The Clash of Aristocratic and Bourgeois Virtues in "The Wire"
By Bart Wilson
Based upon last fall’s Humanomics course, Gus Gradinger and I are submitting the following chapter proposal for a book on teaching with The Wire. If it doesn’t fit with the editors’ vision for the volume, we plan to work out the ideas in a paper.
Humanomics: Exchange and the Human Condition is a freshman seminar course exploring three joint lines of inquiry: What makes a rich nation rich? What makes a good person good? And what do these questions have to do with one another? Through these questions, the course examines the history of humanity as a history of poverty until approximately 1800 when something changed, something that triggered exponential growth in world GDP per capita, a shift from poverty to prosperity.
Deirdre McCloskey, in The Bourgeois Virtues, argues that exchange through markets enriched us, both materially and ethically. What changed, first in 17th Century Netherlands and then in 18th Century England, was a shift in ethical systems. Since the advent of the city-state, an aristocratic/warrior class ruled while a priestly class advised and a peasant class toiled. The advent of commerce introduced a new social class and with it a new system of ethics, one that was distinctly bourgeois. Whereas honor, loyalty, courage, and justice grounded the rules of aristocratic society; and duty, faith, fortitude, and fairness, the rules of peasant society; the new bourgeois ethic was rooted in reliability, sociability, enterprise, and responsibility.
Humanomics uses the classes of systematized virtues in The Bourgeois Virtues to understand the characters of The Wire and the story of The Wire to understand the bourgeois ethics of the marketplace. Because the distribution and sale of narcotics is illegal, the drug economy of West Baltimore is organized by its own rules and order, The Game. In a sense, the streets of Baltimore are a pre-1700 aristocratic society, achieving order through honor, demanding loyalty of subordinates, and administrating its own brand of justice.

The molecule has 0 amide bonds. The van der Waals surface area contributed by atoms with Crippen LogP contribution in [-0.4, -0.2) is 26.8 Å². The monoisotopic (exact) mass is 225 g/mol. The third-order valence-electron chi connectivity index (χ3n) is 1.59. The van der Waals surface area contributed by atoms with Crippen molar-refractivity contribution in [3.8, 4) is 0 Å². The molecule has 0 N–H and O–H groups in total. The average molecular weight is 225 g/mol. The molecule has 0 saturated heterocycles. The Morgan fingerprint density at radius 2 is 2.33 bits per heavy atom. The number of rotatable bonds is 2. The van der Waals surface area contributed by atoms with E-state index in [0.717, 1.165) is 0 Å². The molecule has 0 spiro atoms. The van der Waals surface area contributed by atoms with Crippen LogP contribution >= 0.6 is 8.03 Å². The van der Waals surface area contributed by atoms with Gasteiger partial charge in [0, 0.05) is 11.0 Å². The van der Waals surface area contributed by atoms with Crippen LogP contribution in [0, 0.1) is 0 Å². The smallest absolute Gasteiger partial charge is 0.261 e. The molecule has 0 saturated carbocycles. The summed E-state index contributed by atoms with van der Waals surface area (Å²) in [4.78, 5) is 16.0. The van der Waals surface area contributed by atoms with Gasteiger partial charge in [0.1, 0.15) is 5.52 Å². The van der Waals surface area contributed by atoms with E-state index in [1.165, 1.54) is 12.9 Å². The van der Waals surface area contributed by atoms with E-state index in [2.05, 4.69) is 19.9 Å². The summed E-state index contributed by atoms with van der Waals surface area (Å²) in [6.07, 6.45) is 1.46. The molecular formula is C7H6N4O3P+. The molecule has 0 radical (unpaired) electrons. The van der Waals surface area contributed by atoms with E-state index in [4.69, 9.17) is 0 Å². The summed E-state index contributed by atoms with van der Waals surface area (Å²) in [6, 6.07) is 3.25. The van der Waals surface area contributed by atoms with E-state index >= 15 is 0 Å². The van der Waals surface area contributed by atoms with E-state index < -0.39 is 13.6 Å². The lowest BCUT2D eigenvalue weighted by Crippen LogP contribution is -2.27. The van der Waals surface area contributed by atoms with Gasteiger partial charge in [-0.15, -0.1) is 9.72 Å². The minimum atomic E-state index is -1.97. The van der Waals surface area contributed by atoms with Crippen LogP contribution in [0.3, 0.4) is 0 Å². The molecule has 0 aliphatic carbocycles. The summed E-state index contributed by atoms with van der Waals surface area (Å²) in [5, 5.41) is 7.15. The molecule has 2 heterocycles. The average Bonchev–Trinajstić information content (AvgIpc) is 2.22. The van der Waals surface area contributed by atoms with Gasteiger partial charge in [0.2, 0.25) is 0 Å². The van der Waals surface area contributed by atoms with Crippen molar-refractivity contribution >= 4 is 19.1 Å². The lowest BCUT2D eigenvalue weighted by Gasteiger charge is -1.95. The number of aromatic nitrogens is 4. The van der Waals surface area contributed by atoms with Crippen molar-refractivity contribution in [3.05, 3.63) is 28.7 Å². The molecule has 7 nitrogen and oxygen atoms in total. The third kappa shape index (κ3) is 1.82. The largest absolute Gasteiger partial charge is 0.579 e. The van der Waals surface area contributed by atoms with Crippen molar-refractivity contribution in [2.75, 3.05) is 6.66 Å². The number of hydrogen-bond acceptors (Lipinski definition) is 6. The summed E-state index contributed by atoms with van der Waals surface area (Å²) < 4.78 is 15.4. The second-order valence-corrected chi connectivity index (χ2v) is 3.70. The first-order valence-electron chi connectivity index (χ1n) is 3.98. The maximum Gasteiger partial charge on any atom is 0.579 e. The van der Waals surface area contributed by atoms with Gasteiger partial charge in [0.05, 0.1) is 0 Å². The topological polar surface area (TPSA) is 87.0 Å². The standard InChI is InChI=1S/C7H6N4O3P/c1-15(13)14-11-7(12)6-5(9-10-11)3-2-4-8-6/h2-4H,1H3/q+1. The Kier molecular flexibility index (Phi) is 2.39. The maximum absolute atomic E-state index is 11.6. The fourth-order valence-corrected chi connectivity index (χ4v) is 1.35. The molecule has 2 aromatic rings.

In an early scene invoking a chess metaphor Avon Barksdale is introduced explicitly as the king of the organization (Ep. 1.01). His virtues and vices are quintessentially aristocratic and as such in conflict with those of his queen, Stringer Bell. Stringer is a businessman in a world of warriors. While most are playing the game for respect and honor, Stringer is playing for money and ultimately to be a legitimate bourgeois outside The Game. The longtime friends’ and partners’ conflicting ethics and individual vices inevitably lead to the demise of both, as well as the entire Barksdale organization. Their differences cannot be resolved because one cannot use the ethical rules of one system of virtues to demonstrate the right course of action to someone who relies on another system. There is an ethical gap that separates aristocratic and bourgeois virtues, which Avon concisely summarizes to Stringer as “I bleed red, you bleed green” (Ep. 3.08). The conflict between Avon and Stringer and between Marlo Stansfield and the Coop illustrate the great difficulty for wealth-creating bourgeois virtues to supplant aristocratic and peasant virtues as the world’s standard ethical system. For as long as Stringer argues within the aristocratic system of virtues, he can never convince Avon to abandon it.
The world of David Simon’s The Wire is a case study in understanding these two ethical systems and the conflict in shifting from an aristocratic cosmos to a bourgeois cosmos. In this chapter we will explain the insights that the authors, professor and student, synthesized from a concurrent reading and viewing of these two very different texts. Our chapter will challenge, as the course did, the perception of the humanities and economics as distinct courses of study.